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"Muhammad Ali's Greatest Fight" premieres Oct. 5 on HBO

Melissa Hayer Published: October 1, 2013
MUHAMMAD ALI'S GREATEST FIGHT: Christopher Plummer, Fritz Weaver, Peter Gerety, Harris Yulin, Frank Langella, Danny Glover. - Photo by Jojo Whilden/HBO
MUHAMMAD ALI'S GREATEST FIGHT: Christopher Plummer, Fritz Weaver, Peter Gerety, Harris Yulin, Frank Langella, Danny Glover. - Photo by Jojo Whilden/HBO

“Muhammad Ali’s Greatest Fight,” starring Christopher Plummer, Frank Langella and Benjamin Walker and directed by Stephen Frears, debuts at 7 p.m. Saturday, Oct. 5 on HBO.

Details on the film, provided by HBO, are as follows:

Famous for both his signature shuffle and verbal sparring, boxer Cassius Clay quickly rose to fame in the Œ60s, becoming the world’s best-known athlete ­ and eventually its most controversial. After joining the Nation of Islam and adopting the name Muhammad Ali, he was widely denounced for refusing to be drafted into the U.S. military, based on his religious opposition to the Vietnam War. Stripped of his title and banned from the sport, the self-proclaimed “Greatest” lost nearly four years of his boxing prime to legal battles. In 1971, his case for being a conscientious objector eventually reached the United States Supreme Court, rooted by tradition and conservative ideals with Nixon-appointed Chief Justice Warren E. Burger at its helm.

HBO Films presents in association with SAF Films West MUHAMMAD ALI’S GREATEST FIGHT, starring Academy Award winner Christopher Plummer (“Beginners”), Academy Award nominee Frank Langella (“Frost/Nixon”) and Benjamin Walker (“Abraham Lincoln: Vampire Hunter”); directed by Academy Award nominee Stephen Frears (“The Queen”) from a script by Shawn Slovo (“A World Apart”); and executive produced by Emmy winner Frank Doelger (HBO’s “Game of Thrones” and “The Gathering Storm”), Emmy winner Tracey Scoffield (HBO’s “The Gathering Storm”), Jonathan Cameron and Stephen Frears.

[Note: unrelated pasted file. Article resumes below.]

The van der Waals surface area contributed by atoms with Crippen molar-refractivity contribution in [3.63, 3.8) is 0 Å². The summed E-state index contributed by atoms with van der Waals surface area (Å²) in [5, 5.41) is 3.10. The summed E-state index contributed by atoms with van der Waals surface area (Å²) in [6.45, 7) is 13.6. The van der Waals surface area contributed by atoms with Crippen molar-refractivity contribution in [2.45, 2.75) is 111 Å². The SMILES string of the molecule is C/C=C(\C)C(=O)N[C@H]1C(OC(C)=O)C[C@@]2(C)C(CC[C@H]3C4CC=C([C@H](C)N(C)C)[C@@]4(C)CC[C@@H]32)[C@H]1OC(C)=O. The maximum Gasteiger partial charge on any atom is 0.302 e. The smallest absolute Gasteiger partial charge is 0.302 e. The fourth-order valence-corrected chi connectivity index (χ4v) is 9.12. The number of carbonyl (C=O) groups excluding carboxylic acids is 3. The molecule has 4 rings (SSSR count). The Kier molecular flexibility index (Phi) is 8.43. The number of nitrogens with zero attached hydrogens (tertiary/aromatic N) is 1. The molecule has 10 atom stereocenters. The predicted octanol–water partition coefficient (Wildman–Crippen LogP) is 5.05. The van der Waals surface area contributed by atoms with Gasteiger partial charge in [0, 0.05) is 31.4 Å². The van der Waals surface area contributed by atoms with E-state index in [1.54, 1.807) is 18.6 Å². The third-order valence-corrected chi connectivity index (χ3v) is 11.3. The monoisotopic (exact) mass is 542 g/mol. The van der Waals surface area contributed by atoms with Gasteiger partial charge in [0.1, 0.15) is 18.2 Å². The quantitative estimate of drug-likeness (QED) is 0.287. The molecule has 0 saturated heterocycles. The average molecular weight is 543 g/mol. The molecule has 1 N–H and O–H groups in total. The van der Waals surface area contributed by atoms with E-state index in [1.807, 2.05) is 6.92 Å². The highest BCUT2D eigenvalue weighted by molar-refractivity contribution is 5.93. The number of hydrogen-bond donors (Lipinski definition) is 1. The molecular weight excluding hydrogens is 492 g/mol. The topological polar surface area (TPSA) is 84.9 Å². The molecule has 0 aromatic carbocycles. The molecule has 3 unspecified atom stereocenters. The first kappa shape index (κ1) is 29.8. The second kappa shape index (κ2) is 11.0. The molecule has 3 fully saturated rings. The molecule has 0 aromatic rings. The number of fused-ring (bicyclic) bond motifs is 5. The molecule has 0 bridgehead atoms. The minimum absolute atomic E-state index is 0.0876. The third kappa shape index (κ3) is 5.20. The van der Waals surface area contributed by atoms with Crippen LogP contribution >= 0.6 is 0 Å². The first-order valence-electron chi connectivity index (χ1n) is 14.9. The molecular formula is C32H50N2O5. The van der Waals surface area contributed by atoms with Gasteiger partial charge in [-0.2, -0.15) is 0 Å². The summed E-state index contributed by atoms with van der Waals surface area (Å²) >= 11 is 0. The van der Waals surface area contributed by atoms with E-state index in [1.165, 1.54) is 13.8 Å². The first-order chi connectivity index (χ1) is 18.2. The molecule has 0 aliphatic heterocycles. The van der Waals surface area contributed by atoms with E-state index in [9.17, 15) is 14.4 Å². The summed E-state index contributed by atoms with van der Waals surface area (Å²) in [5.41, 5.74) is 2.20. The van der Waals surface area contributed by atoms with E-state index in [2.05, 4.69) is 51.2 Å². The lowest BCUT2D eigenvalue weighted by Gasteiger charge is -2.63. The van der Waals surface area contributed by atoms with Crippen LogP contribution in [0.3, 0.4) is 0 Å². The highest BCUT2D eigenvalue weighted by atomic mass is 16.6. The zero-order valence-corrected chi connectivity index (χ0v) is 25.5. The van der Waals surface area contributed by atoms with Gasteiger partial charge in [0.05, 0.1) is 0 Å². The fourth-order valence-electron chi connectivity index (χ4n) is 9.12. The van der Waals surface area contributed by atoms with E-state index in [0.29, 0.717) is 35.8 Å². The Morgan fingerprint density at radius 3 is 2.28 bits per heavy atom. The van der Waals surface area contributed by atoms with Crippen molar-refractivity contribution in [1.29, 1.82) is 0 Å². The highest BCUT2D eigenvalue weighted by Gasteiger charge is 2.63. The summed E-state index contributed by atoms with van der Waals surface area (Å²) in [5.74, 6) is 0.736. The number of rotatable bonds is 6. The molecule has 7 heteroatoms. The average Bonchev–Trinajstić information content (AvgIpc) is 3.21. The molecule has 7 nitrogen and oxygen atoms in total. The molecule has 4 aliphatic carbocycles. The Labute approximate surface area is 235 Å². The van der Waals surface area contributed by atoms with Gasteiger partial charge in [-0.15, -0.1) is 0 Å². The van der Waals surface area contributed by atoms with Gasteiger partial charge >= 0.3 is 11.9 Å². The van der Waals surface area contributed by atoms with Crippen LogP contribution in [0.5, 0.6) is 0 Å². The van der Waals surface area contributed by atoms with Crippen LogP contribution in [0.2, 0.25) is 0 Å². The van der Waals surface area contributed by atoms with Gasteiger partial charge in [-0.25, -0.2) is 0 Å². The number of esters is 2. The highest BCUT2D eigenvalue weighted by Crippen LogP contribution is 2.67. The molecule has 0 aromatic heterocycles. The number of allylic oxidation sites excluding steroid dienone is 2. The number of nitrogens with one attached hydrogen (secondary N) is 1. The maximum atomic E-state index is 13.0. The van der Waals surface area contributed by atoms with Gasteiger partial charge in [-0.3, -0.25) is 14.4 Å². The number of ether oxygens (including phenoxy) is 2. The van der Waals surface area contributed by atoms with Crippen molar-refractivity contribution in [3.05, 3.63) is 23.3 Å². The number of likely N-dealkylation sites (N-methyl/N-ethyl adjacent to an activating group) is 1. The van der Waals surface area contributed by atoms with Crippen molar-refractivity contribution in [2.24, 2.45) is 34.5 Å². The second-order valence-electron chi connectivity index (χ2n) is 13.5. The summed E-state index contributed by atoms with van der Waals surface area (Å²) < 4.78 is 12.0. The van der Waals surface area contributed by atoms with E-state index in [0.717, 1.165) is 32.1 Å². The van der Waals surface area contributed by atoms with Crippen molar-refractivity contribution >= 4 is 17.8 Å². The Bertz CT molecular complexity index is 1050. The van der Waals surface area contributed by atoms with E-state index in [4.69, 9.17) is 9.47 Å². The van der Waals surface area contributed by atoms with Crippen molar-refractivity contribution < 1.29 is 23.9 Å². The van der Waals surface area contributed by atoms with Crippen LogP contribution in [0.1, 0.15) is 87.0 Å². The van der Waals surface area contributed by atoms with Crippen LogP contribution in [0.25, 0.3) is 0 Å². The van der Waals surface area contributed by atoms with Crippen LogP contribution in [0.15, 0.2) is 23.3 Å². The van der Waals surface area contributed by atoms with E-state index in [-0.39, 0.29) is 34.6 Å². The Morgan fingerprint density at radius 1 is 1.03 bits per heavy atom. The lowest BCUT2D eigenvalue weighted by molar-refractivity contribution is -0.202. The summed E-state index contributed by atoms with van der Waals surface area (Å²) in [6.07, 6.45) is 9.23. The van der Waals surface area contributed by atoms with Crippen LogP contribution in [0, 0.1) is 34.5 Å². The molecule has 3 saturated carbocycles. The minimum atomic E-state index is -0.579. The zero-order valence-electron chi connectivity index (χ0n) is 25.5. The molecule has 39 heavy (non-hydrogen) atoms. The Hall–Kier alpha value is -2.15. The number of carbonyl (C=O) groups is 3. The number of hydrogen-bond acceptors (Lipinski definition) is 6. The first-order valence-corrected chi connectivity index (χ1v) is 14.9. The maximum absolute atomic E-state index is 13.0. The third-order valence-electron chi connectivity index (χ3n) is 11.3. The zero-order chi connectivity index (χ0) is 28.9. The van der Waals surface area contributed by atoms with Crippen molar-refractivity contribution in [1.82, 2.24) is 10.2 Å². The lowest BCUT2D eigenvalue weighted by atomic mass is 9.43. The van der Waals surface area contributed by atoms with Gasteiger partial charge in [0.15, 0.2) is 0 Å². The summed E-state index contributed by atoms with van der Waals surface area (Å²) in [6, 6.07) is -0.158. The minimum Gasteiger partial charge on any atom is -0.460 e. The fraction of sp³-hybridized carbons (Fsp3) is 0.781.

The film goes behind the closed doors of the United States Supreme Court as its nine justices ­- Chief Justice Warren E. Burger (Frank Langella), Hugo Black (Fritz Weaver), William O. Douglas (Harris Yulin), John Harlan II (Christopher Plummer), William Brennan, Jr. (Peter Gerety), Potter Stewart (Barry Levinson), Byron “Whizzer” White (John Bedford Lloyd), Thurgood Marshall (Danny Glover) and Harry Blackmun (Ed Begley, Jr.) ­ decide the outcome of Muhammad Ali’s landmark appeal. Justice Harlan, a respected jurist with 15 years on the court, finds himself at odds with the status quo after his perspective is challenged by the contemporary ideals of his new clerk, Kevin Connolly (Benjamin Walker). The film explores the intricate politics behind these historic decisions in a time of rapid social and cultural transformation in the American landscape.

ABOUT THE FILM

When executive producer Frank Doelger at Rainmark Films asked writer Shawn Slovo to develop a film version of some of the events portrayed in the book of the same name by Howard Bingham and Max Wallace, she was immediately attracted to the volatile time period in which the film is set.